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“We too quickly think of our salvation almost exclusively with respect to its bearing on us. Certainly there is endless ground for wonder in the Father’s love for us, in Jesus’ love for us. But undergirding them, more basic than they are, is the Father’s love for the Son. Because of the love of the Father for the Son, the Father has determined that all should honor the Son even as they honor the Father (John 5:23). Indeed, this love of the Father for the Son is what makes sense of John 3:16. True, ‘God so loved the world that he gave his one and only Son’- there the object of God’s love in the world. But the standards that tells us just how great that love is has already been set. What is its measure? God so loved that world that he gave his Son. Paul’s reasoning in similar: If God did not spare his Son, how shall he not also with him freely give us all things (Romans 8:32)? The argument is cogent only because the relationship between the Father and the Son is the standard for all other love relationships.” (35)

Monica: Model Wife and Daughter-in-Law

Augustine and Monica, Ary Scheffer, 1846.

Augustine and Monica, Ary Scheffer, 1846.

Monica, the pious, long-suffering mother of Augustine, for whose soul she shed many tears because her greatest desire was to see him leave behind the Manichean heresy and become a baptized Christian, was not only a terrific mother but, as Augustine tells in his Confessions, she was also an infinitely patient and loving wife to a difficult husband (the unbelieving Patricius, for whom Augustine seemed to have little affection), and a wise and devoted daughter-in-law to a woman who otherwise might have made life even more difficult for her and her husband. To our modern sensibilities Monica probably put up with more than she deserved from Patricius, but then again, this was a pious woman who put her faith and the covenant of marriage above her own temporal comfort and happiness. Whether male or female, we can all learn from her example.

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“She never ceased to try to gain him [Patricius] for you as a convert, for the virtues with which you had adorned her, and for which he respected, loved, and admired her, were like so many voices constantly speaking to him of you [God]. He was unfaithful to her, but her patience was so great that his infidelity never became a cause of quarreling between them. For she looked to you to show him mercy, hoping that chastity would come with faith. Though he was remarkably kind, he had a hot temper, but my mother knew better than to say or do anything to resist him when he was angry. If his anger was unreasonable, she used to wait until he was calm and composed and then took the opportunity of explaining what she had done… Many women…used to gossip together and complain of the behavior of their men-folk. My mother would meet this complain with another – about the women’s tongues.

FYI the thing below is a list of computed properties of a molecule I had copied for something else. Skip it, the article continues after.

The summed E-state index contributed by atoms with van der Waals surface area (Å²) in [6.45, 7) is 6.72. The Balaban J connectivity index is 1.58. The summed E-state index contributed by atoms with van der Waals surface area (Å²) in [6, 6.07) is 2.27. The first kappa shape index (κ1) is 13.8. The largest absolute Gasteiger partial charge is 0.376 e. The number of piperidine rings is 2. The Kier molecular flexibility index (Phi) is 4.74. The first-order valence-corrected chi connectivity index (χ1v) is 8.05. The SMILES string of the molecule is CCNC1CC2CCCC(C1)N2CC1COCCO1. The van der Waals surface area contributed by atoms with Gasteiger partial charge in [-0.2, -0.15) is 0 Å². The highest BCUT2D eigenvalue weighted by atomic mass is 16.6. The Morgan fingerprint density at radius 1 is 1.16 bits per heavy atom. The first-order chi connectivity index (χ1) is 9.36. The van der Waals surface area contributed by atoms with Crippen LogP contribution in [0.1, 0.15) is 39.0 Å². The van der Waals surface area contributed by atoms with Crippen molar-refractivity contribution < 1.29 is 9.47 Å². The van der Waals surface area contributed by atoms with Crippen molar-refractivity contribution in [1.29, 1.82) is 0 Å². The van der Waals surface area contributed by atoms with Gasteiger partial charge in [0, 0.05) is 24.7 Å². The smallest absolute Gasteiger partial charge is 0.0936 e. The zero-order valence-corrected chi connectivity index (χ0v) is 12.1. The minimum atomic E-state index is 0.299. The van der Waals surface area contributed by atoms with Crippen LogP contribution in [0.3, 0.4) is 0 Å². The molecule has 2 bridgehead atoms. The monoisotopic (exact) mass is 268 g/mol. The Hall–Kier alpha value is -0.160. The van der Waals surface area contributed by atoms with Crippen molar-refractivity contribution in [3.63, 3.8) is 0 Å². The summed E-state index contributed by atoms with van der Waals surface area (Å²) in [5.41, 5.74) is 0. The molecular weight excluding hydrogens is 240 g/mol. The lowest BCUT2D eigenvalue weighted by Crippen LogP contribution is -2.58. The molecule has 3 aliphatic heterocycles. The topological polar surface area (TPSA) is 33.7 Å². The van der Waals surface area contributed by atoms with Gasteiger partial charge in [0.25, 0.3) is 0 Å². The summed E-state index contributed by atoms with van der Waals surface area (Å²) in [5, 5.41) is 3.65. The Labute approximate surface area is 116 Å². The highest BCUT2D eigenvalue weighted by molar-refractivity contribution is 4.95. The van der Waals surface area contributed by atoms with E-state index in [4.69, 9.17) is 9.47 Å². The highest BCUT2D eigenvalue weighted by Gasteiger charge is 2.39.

“…Her mother-in-law was at first prejudiced against her by the talebearing of malicious servants, but she won the older woman over by her dutiful attentions and her constant patience and gentleness. In the end her mother-in-law complained of her own accord to her son and asked him to punish the servants for their meddlesome talk, which was spoiling the peaceful domestic relations between herself and her daughter-in-law. Patricius, who was anxious to satisfy his mother as well as to preserve the good order of his home and the peace of his family, took the names of the offenders from his mother and had them whipped as she desired. She then warned them that anyone who told tales about her daughter-in-law, in the hope of pleasing her, could expect to receive the same reward. After this none of them dared to tell tales and the two women lived together in wonderful harmony and mutual goodwill.” (194-195).

The Conversion of St. Augustine

confessionThe hour Augustine became a Christian is a watershed moment in Christian history, for this young man  would go on to become not only a beloved bishop in a small town in north Africa but arguably the tallest intellectual mountain in the history of the church. Before his conversion, Augustine was engrossed in one of the heresies of his day, something that caused much grief to his pious mother, Monica. Following his assent of the Christian faith, however, he devoted his vast intellectual energies to exploring and expounding upon the Christian doctrines, producing a great number of works, including the Confessions and the City of God, which would have a lasting influence in such fields as psychology, philosophy, history, politics, and even war (e.g. Just War theory is often traced to Augustine). His famous conversion story is a powerful example of the power of Scripture – God’s revealed thoughts and will – to pierce the heart and spark new life. If you never read the Confessions (though I hope you don’t deprive yourself of such a treat!), at least read of the conversion of this mountain of the church, a great moment in history.